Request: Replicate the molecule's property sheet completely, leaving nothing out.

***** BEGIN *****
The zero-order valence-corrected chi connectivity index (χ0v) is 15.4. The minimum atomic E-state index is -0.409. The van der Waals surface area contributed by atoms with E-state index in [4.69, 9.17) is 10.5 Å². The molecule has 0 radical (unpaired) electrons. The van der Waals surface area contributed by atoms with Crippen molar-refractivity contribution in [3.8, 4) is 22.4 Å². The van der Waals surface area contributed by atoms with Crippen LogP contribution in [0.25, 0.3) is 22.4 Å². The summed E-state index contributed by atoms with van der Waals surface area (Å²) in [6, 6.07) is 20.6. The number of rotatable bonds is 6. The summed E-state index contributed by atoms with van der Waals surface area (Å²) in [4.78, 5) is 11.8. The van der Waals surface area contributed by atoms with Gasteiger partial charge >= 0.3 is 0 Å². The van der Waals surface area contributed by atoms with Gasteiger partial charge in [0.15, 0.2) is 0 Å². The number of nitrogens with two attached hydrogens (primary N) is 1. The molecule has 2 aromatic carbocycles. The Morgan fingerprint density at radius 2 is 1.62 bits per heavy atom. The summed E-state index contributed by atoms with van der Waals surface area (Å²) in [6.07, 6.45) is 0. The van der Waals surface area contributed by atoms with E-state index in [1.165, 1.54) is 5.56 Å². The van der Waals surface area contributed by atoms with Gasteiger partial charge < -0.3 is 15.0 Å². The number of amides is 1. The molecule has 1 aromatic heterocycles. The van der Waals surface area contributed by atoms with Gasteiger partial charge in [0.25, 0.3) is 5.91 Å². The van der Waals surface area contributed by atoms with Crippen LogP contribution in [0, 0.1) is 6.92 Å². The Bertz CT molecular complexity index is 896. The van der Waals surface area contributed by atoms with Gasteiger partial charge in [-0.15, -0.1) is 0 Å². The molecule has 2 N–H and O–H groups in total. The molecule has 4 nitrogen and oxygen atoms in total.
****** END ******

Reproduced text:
The zero-order valence-corrected chi connectivity index (χ0v) is 15.4. The minimum atomic E-state index is -0.409. The van der Waals surface area contributed by atoms with E-state index in [4.69, 9.17) is 10.5 Å². The molecule has 0 radical (unpaired) electrons. The van der Waals surface area contributed by atoms with Crippen molar-refractivity contribution in [3.8, 4) is 22.4 Å². The van der Waals surface area contributed by atoms with Crippen LogP contribution in [0.25, 0.3) is 22.4 Å². The summed E-state index contributed by atoms with van der Waals surface area (Å²) in [6, 6.07) is 20.6. The number of rotatable bonds is 6. The summed E-state index contributed by atoms with van der Waals surface area (Å²) in [4.78, 5) is 11.8. The van der Waals surface area contributed by atoms with Gasteiger partial charge >= 0.3 is 0 Å². The van der Waals surface area contributed by atoms with Gasteiger partial charge in [0.15, 0.2) is 0 Å². The number of nitrogens with two attached hydrogens (primary N) is 1. The molecule has 2 aromatic carbocycles. The Morgan fingerprint density at radius 2 is 1.62 bits per heavy atom. The summed E-state index contributed by atoms with van der Waals surface area (Å²) in [6.07, 6.45) is 0. The van der Waals surface area contributed by atoms with E-state index in [1.165, 1.54) is 5.56 Å². The van der Waals surface area contributed by atoms with Gasteiger partial charge < -0.3 is 15.0 Å². The number of amides is 1. The molecule has 1 aromatic heterocycles. The van der Waals surface area contributed by atoms with Gasteiger partial charge in [0.25, 0.3) is 5.91 Å². The van der Waals surface area contributed by atoms with Crippen LogP contribution in [0, 0.1) is 6.92 Å². The Bertz CT molecular complexity index is 896. The van der Waals surface area contributed by atoms with Gasteiger partial charge in [-0.15, -0.1) is 0 Å². The molecule has 2 N–H and O–H groups in total. The molecule has 4 nitrogen and oxygen atoms in total.